"Could you stay a moment?" His voice was low, muffled by the pillows he lay in as if he were trying to relieve his skin of the weight of his body.


"You can go if you want."

"There's nothing upstairs but a movie and a lot of talk." She moved the alarm clock from the chair by his bed to sit.

"I just don't want to be alone yet, you know? There've been people everywhere all day, and I just don't think I can stand being the only person in the room right now, you know?"

"Yeah, I know."

They sat in silence, Jamie unsure what to say and Brett apparently finished. When he took her hand, she tensed, startled by the new sensation of her hand in someone else's, relaxing with the rush of his kiss on her palm.

Two days had passed since the Monday at the fair. It stung, having sat with Brett until he slept, believing somehow she was valuable, only to have heard nothing from him the following day. It had been a long Tuesday, jumping every time the phone cried from the kitchen, reminding herself that she had been available, some comfort to him, stubbornly sunburnt and battered in heart. She had offered concern and companionship that night, and Brett had accepted it as just that. How silly to think he thought any more of her than as a friend. As for the lingering sensation of his lips soft on her hand, surrounded by the prickle of his stubbled face, Jamie ignored it, scrubbing both dishes and hand washable delicates to erase the tingle. He had broken up with whatever girlfriend he had in Colorado, she reminded herself; he was lonely and sorry, and she had been available.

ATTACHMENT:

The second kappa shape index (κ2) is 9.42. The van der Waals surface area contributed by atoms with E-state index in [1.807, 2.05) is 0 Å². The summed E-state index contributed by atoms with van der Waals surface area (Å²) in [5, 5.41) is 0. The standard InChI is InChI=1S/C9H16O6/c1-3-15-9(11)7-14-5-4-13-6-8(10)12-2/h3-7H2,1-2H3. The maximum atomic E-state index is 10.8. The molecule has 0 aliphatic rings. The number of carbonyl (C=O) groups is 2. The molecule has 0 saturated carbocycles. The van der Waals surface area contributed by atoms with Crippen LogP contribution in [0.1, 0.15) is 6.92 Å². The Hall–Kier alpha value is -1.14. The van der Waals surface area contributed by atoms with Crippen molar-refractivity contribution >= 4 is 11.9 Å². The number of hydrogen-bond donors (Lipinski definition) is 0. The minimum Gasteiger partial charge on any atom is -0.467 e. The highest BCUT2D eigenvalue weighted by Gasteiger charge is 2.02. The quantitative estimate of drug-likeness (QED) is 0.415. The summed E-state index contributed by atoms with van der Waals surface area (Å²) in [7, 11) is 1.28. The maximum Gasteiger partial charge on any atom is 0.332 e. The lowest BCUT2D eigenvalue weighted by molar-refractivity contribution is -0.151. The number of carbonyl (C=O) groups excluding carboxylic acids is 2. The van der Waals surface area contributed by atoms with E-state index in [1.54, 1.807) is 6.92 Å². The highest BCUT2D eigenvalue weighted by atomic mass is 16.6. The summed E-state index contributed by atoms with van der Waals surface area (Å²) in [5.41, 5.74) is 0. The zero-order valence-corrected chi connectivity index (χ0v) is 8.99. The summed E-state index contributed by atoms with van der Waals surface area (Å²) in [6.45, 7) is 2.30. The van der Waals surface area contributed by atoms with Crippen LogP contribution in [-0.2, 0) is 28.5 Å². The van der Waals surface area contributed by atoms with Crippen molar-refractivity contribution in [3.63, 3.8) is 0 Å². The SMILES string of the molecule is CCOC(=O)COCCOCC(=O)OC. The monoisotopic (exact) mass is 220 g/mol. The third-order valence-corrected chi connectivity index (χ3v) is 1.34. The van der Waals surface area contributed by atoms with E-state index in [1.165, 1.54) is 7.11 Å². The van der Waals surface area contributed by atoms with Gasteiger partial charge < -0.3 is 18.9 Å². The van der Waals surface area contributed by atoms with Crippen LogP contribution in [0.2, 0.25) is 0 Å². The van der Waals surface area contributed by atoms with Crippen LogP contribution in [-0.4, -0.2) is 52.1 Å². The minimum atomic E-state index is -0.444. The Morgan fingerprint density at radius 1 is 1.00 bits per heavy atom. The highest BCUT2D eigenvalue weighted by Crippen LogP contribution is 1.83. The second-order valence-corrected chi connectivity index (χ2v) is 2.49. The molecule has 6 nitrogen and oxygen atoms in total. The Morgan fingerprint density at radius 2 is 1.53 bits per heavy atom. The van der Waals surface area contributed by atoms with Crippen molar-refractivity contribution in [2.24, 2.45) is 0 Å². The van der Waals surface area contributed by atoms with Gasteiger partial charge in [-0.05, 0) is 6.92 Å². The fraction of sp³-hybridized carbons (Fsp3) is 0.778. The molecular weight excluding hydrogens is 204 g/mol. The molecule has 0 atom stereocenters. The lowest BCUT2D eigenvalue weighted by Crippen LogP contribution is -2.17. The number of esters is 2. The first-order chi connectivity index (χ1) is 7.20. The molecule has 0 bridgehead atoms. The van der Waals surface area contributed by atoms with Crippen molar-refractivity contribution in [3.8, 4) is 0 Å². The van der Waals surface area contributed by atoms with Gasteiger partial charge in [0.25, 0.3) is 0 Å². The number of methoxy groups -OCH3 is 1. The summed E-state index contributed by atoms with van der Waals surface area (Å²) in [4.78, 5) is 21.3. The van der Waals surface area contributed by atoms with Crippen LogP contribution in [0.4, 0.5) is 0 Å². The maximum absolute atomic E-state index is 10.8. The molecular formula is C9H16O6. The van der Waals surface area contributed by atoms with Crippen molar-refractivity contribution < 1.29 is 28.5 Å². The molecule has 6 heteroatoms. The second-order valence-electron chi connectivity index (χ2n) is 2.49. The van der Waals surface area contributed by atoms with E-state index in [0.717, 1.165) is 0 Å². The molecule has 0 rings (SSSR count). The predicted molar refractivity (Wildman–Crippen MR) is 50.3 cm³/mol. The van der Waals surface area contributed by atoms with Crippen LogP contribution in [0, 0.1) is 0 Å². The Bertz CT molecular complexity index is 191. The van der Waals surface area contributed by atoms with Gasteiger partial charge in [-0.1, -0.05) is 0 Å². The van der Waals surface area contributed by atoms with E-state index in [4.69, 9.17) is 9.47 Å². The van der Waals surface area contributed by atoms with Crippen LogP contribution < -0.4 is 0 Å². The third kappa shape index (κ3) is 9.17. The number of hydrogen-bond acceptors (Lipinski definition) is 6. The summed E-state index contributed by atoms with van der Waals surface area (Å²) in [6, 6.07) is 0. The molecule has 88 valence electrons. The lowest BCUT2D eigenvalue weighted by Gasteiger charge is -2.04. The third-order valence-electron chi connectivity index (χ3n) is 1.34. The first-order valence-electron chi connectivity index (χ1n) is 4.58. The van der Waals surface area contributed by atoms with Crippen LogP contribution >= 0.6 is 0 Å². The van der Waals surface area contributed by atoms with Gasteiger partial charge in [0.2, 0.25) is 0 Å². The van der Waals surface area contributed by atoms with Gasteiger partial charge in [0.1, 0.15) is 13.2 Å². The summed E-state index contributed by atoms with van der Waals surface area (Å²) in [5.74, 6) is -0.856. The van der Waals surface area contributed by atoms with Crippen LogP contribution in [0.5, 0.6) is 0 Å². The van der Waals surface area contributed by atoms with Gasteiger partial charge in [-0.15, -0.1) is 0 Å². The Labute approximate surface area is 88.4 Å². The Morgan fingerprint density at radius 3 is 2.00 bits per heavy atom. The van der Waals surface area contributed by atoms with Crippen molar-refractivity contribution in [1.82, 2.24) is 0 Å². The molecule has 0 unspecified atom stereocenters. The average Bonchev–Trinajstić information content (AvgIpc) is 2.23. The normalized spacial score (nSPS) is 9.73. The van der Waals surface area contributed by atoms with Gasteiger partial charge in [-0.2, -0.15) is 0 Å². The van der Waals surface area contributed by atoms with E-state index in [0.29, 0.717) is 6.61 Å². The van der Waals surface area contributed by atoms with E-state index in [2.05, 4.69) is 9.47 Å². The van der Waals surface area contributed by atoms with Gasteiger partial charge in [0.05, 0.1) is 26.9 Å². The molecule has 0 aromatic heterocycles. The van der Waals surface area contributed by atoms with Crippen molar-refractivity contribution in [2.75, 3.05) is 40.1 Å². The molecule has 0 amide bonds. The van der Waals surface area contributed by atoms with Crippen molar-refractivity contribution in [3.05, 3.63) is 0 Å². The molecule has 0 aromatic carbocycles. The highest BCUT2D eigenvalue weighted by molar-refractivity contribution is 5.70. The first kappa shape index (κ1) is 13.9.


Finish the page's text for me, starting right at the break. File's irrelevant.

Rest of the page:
Wednesday dawned with no quivers. It hadn't been the first time she had thought someone cared only to discover her folly; it probably wouldn't be the last. By Friday, she'd be fine.

"Jamie! Phone!"




"It's Brett."

"Oh, hi. What's up?"


"How's your sunburn?"

"Really red. It's going to fade to a nice tan just in time for me to go back to base, and all the guys are going to be really jealous."


An awkward pause. Jamie wondered where he had found her number, but then decided he must have checked the church directory. But why was he calling? She refused to listen to the voice in her mind, suggesting he called because he cared, that she was special. There had to be another reason.



"I was wondering . . . Well, they don't have very good rollercoasters in Colorado and absolutely none in Korea. Want to come?"

"I'm not very good with rollercoasters. Remember the Big Dipper at the Boardwalk last summer? I had such an awful headache."

"Kind of. Please?"

"I'll take some Advil." It slipped out, a disguised yes, before she knew it had come.